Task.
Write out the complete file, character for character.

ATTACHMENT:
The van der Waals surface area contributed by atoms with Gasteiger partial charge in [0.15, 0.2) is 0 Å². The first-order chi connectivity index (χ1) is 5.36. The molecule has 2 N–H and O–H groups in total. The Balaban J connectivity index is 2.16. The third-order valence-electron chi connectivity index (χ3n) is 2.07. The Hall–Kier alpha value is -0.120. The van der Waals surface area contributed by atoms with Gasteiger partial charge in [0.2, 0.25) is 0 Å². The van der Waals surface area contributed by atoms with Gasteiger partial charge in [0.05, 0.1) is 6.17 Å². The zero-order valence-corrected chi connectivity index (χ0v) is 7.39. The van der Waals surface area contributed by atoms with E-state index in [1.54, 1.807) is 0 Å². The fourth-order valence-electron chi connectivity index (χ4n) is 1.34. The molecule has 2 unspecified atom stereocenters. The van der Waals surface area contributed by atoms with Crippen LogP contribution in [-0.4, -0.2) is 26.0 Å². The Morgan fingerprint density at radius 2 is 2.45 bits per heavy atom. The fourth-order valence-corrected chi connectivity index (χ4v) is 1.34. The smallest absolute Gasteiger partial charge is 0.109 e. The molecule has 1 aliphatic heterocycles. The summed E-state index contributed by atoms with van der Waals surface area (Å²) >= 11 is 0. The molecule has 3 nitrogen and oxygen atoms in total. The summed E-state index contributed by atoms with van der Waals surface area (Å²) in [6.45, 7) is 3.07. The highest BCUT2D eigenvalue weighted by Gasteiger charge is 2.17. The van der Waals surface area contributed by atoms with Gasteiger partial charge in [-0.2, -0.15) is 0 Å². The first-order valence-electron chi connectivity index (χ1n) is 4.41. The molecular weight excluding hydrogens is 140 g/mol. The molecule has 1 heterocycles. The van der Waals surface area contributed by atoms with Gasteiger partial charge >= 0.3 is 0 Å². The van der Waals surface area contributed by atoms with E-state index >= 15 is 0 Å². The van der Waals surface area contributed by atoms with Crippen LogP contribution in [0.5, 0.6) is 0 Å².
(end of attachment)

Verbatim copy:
The van der Waals surface area contributed by atoms with Gasteiger partial charge in [0.15, 0.2) is 0 Å². The first-order chi connectivity index (χ1) is 5.36. The molecule has 2 N–H and O–H groups in total. The Balaban J connectivity index is 2.16. The third-order valence-electron chi connectivity index (χ3n) is 2.07. The Hall–Kier alpha value is -0.120. The van der Waals surface area contributed by atoms with Gasteiger partial charge in [0.2, 0.25) is 0 Å². The van der Waals surface area contributed by atoms with Gasteiger partial charge in [0.05, 0.1) is 6.17 Å². The zero-order valence-corrected chi connectivity index (χ0v) is 7.39. The van der Waals surface area contributed by atoms with E-state index in [1.54, 1.807) is 0 Å². The fourth-order valence-electron chi connectivity index (χ4n) is 1.34. The molecule has 2 unspecified atom stereocenters. The van der Waals surface area contributed by atoms with Crippen LogP contribution in [-0.4, -0.2) is 26.0 Å². The Morgan fingerprint density at radius 2 is 2.45 bits per heavy atom. The fourth-order valence-corrected chi connectivity index (χ4v) is 1.34. The smallest absolute Gasteiger partial charge is 0.109 e. The molecule has 1 aliphatic heterocycles. The summed E-state index contributed by atoms with van der Waals surface area (Å²) >= 11 is 0. The molecule has 3 nitrogen and oxygen atoms in total. The summed E-state index contributed by atoms with van der Waals surface area (Å²) in [6.45, 7) is 3.07. The highest BCUT2D eigenvalue weighted by Gasteiger charge is 2.17. The van der Waals surface area contributed by atoms with Gasteiger partial charge in [-0.2, -0.15) is 0 Å². The first-order valence-electron chi connectivity index (χ1n) is 4.41. The molecular weight excluding hydrogens is 140 g/mol. The molecule has 1 heterocycles. The van der Waals surface area contributed by atoms with Gasteiger partial charge >= 0.3 is 0 Å². The van der Waals surface area contributed by atoms with E-state index >= 15 is 0 Å². The van der Waals surface area contributed by atoms with Crippen LogP contribution in [0.5, 0.6) is 0 Å².